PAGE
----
For the RYOB (Read Your Own Books) Challenge, I hoped to read thirty books that I already owned but hadn't read. I was pretty strict with myself on this one: they had to be books I'd acquired before 2010, books that were already tagged "tbr" in my LibraryThing catalog when I wrote my blog post about the challenge on January 6. I used the tag "RYOB 2010" in LT to track my progress, and I only read 23 of those tbr books this past year.

If I'd counted books I purchased during 2010 and then read, however, I'd be pretty close to my goal. Books like The Passage, The Elegance of the Hedgehog, Push, and The Zen of Eating were purchased this past year and read within a couple months. So I didn't do too badly, overall. I'm planning to participate again in 2011, and already have an "RYOB 2011" tag in LT.

For the POC (Persons of Color) Reading Challenge, I planned to read between seven and nine books written by persons of color, and/or featuring characters who are persons of color. I ended up reading only six books written by persons of color, although I did listen to the audiobook of The Help as well. This challenge finally got me to read the two Zadie Smith novels that were waiting on my shelves, and I've since purchased The Autograph Man and hope to read that in 2011. I checked out Smith's essay collection, Changing My Mind, from the library during the summer, and it's not included in my count as I dipped in and out and skipped around and didn't read the whole thing, but I've just fallen in love with Zadie Smith's writing this year, thanks to the POC Reading Challenge. I will join again for 2011, and I will do better!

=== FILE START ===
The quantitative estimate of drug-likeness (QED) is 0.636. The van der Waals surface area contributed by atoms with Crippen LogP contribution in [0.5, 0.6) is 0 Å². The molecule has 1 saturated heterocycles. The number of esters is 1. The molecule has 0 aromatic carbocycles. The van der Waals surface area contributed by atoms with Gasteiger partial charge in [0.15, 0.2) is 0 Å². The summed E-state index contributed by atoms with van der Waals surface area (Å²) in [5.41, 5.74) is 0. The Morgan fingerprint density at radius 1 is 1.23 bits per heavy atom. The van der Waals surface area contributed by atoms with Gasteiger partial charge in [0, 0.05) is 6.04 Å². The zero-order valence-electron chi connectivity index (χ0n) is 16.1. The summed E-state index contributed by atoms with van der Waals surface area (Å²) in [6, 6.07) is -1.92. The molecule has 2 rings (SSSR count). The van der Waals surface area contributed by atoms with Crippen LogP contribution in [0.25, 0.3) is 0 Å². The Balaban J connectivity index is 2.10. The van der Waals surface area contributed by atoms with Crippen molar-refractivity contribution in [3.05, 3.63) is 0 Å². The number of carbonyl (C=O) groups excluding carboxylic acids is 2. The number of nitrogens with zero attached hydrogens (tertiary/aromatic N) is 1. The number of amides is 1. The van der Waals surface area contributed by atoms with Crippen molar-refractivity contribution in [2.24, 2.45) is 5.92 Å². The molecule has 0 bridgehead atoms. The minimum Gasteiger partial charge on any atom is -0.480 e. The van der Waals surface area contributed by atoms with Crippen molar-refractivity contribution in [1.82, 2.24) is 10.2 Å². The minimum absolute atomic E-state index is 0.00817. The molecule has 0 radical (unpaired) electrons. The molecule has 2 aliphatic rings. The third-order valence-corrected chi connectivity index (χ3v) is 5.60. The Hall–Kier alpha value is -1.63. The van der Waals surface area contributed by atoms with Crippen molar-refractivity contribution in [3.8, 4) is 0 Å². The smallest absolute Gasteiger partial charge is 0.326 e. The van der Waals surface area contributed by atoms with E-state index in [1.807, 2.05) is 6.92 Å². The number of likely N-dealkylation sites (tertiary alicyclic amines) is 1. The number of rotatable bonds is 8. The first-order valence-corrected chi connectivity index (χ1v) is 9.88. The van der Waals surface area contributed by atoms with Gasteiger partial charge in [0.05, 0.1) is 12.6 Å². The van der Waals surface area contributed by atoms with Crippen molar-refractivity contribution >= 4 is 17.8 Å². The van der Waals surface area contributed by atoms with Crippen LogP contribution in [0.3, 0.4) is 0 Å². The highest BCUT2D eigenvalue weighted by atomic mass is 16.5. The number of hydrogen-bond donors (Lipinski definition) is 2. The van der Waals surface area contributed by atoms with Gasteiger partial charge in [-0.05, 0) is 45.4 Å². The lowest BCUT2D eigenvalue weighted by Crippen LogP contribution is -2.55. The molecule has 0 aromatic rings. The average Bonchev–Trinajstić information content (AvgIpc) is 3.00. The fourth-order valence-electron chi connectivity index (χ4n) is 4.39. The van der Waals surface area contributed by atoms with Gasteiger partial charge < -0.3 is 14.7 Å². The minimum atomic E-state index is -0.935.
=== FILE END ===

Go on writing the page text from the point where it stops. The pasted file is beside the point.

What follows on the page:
My third challenge was the Clover, Bee, and Reverie Poetry Challenge. I hoped to read eight books of poetry, and only read six, and didn't read two books that were "connected" in some way (author, theme, etc.). I don't feel too badly about this one, though, partly because the main website for the challenge wasn't updated throughout the year. It's hard to be motivated about a challenge when you aren't connecting with others who are also involved, and when the person(s) hosting the challenge are absent from the challenge's website. Something like RYOB doesn't need to be as social, it's mostly just me and the books in my house, but for most challenges, there's gotta be something more, and I just didn't find it in this one. I might join a different poetry challenge for 2011 if one catches my eye.

I have to stop here and say, I'm so thrilled that Kyle's basketball practice runs from 9am to 11am, and that Jeff took Ryan along as well. It's 1035am, and I can probably finish this (gigantic) post before they get home -- hooray!!! And now back to the blog post already in progress. ;-)